Yeah, it sucks right now if you are not in the right places and don’t have much disposable income, but the same is true of all kinds of hobbies, from skiing to theater. But remember, there was a time when computers were seen as a useless, absurdly expensive, esoteric hobby. It’s thanks to the tinkering and vision of the early hobbyists that computers are as accessible as they are toda.

That’s why I like Tommy, all he uses it a ruler, pencil, router and a saw and bam he just built a damn house. But my head spins just watching him. “So, we need to cut this edge. I measured from here to here, turned it upside down, subtracted 14 and 3/8, marked this edge which is 20-14 and 3/8, set the bevel on my saw at 13 degrees (duh) and then I actually* ripped down this scrap wood to 1 and three quartas and nailed to the edge, I’ll take it off when I’m done and that’ll make the angle exactly how we want it. zzzzzip, only 4 more to do”
Kevin: “Wow Tommy, you make it seem so easy”

Okay, wait, the 8ths are the little lines, right or are those 16ths on this ruler, hold on.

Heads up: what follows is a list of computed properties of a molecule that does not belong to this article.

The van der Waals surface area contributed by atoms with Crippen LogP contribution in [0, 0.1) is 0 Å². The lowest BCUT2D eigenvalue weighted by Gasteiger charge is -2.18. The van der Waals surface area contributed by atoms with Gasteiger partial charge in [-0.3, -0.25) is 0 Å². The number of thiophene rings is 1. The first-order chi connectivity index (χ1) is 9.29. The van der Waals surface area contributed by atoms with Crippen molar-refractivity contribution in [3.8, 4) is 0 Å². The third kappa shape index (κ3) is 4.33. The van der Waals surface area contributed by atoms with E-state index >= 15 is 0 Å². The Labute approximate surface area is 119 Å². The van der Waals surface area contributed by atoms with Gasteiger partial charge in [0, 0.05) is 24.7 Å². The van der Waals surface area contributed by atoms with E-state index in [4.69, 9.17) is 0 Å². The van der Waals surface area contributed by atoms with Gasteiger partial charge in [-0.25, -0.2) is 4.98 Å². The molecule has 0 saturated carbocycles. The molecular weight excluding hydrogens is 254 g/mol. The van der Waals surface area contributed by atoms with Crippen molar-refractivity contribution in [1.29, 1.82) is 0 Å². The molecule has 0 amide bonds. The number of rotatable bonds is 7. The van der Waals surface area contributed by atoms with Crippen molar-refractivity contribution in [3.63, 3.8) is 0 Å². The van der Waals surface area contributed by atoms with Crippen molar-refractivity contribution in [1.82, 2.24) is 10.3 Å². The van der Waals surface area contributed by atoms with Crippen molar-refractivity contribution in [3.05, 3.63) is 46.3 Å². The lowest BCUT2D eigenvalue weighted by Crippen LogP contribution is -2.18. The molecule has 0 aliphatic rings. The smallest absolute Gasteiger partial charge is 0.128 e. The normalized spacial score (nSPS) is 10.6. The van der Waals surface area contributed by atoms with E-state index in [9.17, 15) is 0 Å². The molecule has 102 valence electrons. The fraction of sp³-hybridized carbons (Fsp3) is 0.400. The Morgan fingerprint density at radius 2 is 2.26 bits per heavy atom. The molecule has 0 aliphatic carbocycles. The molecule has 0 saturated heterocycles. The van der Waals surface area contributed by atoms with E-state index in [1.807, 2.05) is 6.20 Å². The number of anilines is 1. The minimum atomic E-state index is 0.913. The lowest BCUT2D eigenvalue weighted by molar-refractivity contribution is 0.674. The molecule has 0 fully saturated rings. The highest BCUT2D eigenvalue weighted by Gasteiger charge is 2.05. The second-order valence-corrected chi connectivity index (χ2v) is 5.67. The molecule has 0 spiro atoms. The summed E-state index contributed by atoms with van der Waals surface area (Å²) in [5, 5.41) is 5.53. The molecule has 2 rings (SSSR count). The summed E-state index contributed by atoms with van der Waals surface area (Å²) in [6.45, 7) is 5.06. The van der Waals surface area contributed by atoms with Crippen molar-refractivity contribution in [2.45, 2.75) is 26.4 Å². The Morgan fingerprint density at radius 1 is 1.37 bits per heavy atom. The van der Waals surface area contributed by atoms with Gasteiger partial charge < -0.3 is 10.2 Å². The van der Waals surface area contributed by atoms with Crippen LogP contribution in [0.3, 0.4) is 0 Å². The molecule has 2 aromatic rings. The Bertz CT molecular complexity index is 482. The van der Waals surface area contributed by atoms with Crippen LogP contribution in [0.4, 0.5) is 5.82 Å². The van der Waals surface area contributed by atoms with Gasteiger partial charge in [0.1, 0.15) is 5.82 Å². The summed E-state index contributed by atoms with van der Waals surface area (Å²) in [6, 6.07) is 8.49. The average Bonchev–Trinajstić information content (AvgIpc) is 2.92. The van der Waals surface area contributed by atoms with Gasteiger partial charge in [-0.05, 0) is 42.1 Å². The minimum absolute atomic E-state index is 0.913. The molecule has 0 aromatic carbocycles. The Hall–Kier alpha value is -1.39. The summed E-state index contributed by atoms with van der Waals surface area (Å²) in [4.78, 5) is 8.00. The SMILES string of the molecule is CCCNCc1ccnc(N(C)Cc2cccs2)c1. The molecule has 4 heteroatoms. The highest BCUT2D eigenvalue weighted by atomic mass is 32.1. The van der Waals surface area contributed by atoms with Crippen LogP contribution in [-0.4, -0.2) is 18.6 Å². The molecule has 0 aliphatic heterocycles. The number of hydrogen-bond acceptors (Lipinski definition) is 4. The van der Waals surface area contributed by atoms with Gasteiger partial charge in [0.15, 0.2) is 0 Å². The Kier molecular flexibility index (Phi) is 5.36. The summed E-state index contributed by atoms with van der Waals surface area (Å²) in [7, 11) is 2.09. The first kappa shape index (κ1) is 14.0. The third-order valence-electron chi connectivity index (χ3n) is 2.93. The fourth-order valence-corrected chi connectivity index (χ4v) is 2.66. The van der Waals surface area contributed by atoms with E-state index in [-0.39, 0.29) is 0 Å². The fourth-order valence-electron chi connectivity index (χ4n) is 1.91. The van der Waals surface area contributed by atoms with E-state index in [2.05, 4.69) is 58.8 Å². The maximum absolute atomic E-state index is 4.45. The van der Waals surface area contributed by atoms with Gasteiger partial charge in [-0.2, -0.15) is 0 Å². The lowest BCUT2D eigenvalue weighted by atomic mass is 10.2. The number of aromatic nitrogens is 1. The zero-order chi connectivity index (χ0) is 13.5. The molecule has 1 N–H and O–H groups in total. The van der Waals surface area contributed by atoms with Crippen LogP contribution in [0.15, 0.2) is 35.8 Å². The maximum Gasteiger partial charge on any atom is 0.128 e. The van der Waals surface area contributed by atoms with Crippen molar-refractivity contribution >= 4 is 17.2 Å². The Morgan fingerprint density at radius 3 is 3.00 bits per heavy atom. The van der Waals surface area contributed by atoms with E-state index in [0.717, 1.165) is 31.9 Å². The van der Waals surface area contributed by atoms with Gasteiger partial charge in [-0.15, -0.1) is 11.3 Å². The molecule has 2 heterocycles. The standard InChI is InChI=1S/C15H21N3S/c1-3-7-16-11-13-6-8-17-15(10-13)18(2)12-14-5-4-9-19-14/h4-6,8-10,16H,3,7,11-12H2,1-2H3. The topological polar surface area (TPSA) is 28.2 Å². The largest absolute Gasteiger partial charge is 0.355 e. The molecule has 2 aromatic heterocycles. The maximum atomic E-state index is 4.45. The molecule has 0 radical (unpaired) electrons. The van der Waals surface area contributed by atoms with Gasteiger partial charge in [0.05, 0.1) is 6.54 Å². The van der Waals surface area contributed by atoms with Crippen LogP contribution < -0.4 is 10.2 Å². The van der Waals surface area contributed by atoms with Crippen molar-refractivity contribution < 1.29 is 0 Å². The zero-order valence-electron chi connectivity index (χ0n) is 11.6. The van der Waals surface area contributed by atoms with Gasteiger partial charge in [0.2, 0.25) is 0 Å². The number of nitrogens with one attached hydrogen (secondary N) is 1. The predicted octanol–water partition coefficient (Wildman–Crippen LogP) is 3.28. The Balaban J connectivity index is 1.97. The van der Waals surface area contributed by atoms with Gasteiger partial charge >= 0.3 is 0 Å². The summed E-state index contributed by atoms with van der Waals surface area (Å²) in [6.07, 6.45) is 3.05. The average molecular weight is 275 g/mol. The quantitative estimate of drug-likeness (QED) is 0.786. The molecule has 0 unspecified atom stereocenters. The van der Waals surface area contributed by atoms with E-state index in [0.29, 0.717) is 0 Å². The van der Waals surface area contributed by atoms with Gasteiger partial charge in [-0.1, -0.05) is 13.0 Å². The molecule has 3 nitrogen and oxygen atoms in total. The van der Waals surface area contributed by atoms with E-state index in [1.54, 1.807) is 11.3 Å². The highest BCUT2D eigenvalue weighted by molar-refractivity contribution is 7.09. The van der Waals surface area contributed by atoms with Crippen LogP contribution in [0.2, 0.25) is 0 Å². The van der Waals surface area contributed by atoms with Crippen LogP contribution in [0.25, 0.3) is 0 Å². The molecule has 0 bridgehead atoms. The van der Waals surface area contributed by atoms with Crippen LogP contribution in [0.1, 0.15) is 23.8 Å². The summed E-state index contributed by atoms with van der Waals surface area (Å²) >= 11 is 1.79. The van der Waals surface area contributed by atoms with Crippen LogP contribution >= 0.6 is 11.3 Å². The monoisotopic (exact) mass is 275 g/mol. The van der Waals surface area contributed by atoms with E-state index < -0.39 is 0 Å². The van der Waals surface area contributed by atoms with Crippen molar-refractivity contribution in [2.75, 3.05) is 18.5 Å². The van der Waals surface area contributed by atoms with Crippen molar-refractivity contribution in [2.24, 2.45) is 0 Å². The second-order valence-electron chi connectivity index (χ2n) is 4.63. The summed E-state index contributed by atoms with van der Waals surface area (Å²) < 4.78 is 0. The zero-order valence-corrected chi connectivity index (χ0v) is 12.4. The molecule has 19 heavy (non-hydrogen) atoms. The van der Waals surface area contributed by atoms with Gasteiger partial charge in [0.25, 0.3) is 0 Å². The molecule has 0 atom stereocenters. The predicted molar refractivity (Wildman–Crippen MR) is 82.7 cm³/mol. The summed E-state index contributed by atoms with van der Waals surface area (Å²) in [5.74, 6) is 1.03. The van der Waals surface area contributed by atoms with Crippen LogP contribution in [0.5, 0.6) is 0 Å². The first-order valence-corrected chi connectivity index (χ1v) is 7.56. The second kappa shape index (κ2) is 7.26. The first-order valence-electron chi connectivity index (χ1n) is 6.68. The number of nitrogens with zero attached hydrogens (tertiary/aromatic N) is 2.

*I’ll bet he says “actually” at least 5-10 times per episode.

What about instructions for making your own 3D scanner out of a laser pointer, a webcam, and some printed backgrounds? Is that acceptable?

You can use the 3-D scanner at my local library for free, and my coworker who works in their Tech Central will teach you how to use the machines for free…They have a laser cutter too!

I think 3D printers are great - I wish I could afford one - but I don’t think they are a craftsman’s tool - and that, I believe, is the problem.

I’m not saying they don’t require skill to use - because they definitely do. Designing a 3D object on a computer takes skill - doing it very well takes a great deal of skill.

But all the mistakes are made and corrected in the design process before a single molecule of the finished item is brought into being - all the problems are engineered out in the pre-physical stage.